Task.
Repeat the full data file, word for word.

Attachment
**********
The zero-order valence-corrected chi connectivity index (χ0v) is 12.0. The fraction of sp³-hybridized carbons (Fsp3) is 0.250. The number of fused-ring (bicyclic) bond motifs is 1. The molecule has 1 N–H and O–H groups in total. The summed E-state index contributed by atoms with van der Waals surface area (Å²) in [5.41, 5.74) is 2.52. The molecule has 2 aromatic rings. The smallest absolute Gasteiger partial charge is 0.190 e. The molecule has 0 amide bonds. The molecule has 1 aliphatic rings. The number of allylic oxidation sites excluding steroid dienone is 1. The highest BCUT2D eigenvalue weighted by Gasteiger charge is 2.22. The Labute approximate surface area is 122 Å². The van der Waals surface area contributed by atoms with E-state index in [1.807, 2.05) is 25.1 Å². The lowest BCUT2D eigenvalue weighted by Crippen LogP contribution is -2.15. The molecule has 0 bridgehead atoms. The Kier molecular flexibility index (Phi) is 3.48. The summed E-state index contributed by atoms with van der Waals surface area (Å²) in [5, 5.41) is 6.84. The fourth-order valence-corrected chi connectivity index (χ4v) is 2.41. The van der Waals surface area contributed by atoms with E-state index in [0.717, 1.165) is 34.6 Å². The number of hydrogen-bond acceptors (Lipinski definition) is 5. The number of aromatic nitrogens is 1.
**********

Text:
The zero-order valence-corrected chi connectivity index (χ0v) is 12.0. The fraction of sp³-hybridized carbons (Fsp3) is 0.250. The number of fused-ring (bicyclic) bond motifs is 1. The molecule has 1 N–H and O–H groups in total. The summed E-state index contributed by atoms with van der Waals surface area (Å²) in [5.41, 5.74) is 2.52. The molecule has 2 aromatic rings. The smallest absolute Gasteiger partial charge is 0.190 e. The molecule has 0 amide bonds. The molecule has 1 aliphatic rings. The number of allylic oxidation sites excluding steroid dienone is 1. The highest BCUT2D eigenvalue weighted by Gasteiger charge is 2.22. The Labute approximate surface area is 122 Å². The van der Waals surface area contributed by atoms with E-state index in [1.807, 2.05) is 25.1 Å². The lowest BCUT2D eigenvalue weighted by Crippen LogP contribution is -2.15. The molecule has 0 bridgehead atoms. The Kier molecular flexibility index (Phi) is 3.48. The summed E-state index contributed by atoms with van der Waals surface area (Å²) in [5, 5.41) is 6.84. The fourth-order valence-corrected chi connectivity index (χ4v) is 2.41. The van der Waals surface area contributed by atoms with E-state index in [0.717, 1.165) is 34.6 Å². The number of hydrogen-bond acceptors (Lipinski definition) is 5. The number of aromatic nitrogens is 1.